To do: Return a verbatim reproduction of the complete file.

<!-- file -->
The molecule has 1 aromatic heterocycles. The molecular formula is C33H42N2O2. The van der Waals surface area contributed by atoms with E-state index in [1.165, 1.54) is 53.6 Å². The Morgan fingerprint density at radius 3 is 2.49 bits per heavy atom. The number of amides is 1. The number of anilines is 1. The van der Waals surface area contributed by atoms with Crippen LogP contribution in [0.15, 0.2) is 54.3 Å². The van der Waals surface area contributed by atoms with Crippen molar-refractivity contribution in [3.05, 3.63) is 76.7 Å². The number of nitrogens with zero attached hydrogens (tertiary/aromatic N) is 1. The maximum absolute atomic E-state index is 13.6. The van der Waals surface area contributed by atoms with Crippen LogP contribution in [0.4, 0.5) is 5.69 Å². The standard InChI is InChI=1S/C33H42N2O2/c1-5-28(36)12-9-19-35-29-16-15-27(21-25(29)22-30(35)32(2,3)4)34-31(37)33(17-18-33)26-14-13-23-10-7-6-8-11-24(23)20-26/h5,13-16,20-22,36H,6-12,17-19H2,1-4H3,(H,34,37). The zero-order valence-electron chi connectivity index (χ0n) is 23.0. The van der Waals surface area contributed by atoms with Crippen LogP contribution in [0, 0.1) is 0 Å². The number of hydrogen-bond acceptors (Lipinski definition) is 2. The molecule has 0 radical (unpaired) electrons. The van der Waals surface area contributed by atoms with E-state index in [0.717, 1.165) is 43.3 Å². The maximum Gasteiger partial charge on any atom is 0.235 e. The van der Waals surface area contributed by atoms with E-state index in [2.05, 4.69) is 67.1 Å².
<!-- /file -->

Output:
The molecule has 1 aromatic heterocycles. The molecular formula is C33H42N2O2. The van der Waals surface area contributed by atoms with E-state index in [1.165, 1.54) is 53.6 Å². The Morgan fingerprint density at radius 3 is 2.49 bits per heavy atom. The number of amides is 1. The number of anilines is 1. The van der Waals surface area contributed by atoms with Crippen LogP contribution in [0.15, 0.2) is 54.3 Å². The van der Waals surface area contributed by atoms with Crippen molar-refractivity contribution in [3.05, 3.63) is 76.7 Å². The number of nitrogens with zero attached hydrogens (tertiary/aromatic N) is 1. The maximum absolute atomic E-state index is 13.6. The van der Waals surface area contributed by atoms with Crippen LogP contribution in [0.4, 0.5) is 5.69 Å². The standard InChI is InChI=1S/C33H42N2O2/c1-5-28(36)12-9-19-35-29-16-15-27(21-25(29)22-30(35)32(2,3)4)34-31(37)33(17-18-33)26-14-13-23-10-7-6-8-11-24(23)20-26/h5,13-16,20-22,36H,6-12,17-19H2,1-4H3,(H,34,37). The zero-order valence-electron chi connectivity index (χ0n) is 23.0. The van der Waals surface area contributed by atoms with Crippen LogP contribution in [0, 0.1) is 0 Å². The number of hydrogen-bond acceptors (Lipinski definition) is 2. The molecule has 0 radical (unpaired) electrons. The van der Waals surface area contributed by atoms with E-state index in [0.717, 1.165) is 43.3 Å². The maximum Gasteiger partial charge on any atom is 0.235 e. The van der Waals surface area contributed by atoms with E-state index in [2.05, 4.69) is 67.1 Å².